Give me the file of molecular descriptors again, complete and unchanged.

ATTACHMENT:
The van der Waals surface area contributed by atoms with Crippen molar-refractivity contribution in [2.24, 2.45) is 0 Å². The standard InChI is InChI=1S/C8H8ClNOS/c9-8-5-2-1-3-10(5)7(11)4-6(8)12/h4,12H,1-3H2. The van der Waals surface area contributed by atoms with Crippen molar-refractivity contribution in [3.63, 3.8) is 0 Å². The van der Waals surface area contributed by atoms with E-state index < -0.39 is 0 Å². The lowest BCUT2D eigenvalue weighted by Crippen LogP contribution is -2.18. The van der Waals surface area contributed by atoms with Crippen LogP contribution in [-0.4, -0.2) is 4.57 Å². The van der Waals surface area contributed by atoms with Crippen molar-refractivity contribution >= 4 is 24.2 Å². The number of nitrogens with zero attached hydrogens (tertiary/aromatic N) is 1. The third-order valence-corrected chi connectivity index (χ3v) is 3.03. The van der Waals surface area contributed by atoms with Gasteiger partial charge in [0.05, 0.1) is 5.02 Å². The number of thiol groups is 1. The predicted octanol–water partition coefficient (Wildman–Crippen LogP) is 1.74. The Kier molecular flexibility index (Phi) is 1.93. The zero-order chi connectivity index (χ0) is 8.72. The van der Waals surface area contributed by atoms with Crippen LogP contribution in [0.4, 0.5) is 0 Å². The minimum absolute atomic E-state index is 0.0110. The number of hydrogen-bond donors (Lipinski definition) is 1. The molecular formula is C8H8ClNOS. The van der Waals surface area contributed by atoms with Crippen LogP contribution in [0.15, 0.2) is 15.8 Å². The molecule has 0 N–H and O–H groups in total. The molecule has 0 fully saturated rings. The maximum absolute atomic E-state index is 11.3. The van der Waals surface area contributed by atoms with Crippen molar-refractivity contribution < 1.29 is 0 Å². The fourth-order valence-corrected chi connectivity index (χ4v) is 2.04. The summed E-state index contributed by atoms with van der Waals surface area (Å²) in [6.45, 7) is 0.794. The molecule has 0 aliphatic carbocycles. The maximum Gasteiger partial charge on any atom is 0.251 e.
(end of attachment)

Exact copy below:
The van der Waals surface area contributed by atoms with Crippen molar-refractivity contribution in [2.24, 2.45) is 0 Å². The standard InChI is InChI=1S/C8H8ClNOS/c9-8-5-2-1-3-10(5)7(11)4-6(8)12/h4,12H,1-3H2. The van der Waals surface area contributed by atoms with Crippen molar-refractivity contribution in [3.63, 3.8) is 0 Å². The van der Waals surface area contributed by atoms with E-state index < -0.39 is 0 Å². The lowest BCUT2D eigenvalue weighted by Crippen LogP contribution is -2.18. The van der Waals surface area contributed by atoms with Crippen LogP contribution in [-0.4, -0.2) is 4.57 Å². The van der Waals surface area contributed by atoms with Crippen molar-refractivity contribution >= 4 is 24.2 Å². The number of nitrogens with zero attached hydrogens (tertiary/aromatic N) is 1. The third-order valence-corrected chi connectivity index (χ3v) is 3.03. The van der Waals surface area contributed by atoms with Gasteiger partial charge in [0.05, 0.1) is 5.02 Å². The number of thiol groups is 1. The predicted octanol–water partition coefficient (Wildman–Crippen LogP) is 1.74. The Kier molecular flexibility index (Phi) is 1.93. The zero-order chi connectivity index (χ0) is 8.72. The van der Waals surface area contributed by atoms with Crippen LogP contribution in [0.4, 0.5) is 0 Å². The minimum absolute atomic E-state index is 0.0110. The number of hydrogen-bond donors (Lipinski definition) is 1. The molecular formula is C8H8ClNOS. The van der Waals surface area contributed by atoms with Crippen LogP contribution in [0.15, 0.2) is 15.8 Å². The molecule has 0 N–H and O–H groups in total. The molecule has 0 fully saturated rings. The maximum absolute atomic E-state index is 11.3. The van der Waals surface area contributed by atoms with Crippen molar-refractivity contribution < 1.29 is 0 Å². The fourth-order valence-corrected chi connectivity index (χ4v) is 2.04. The summed E-state index contributed by atoms with van der Waals surface area (Å²) in [6.45, 7) is 0.794. The molecule has 0 aliphatic carbocycles. The maximum Gasteiger partial charge on any atom is 0.251 e.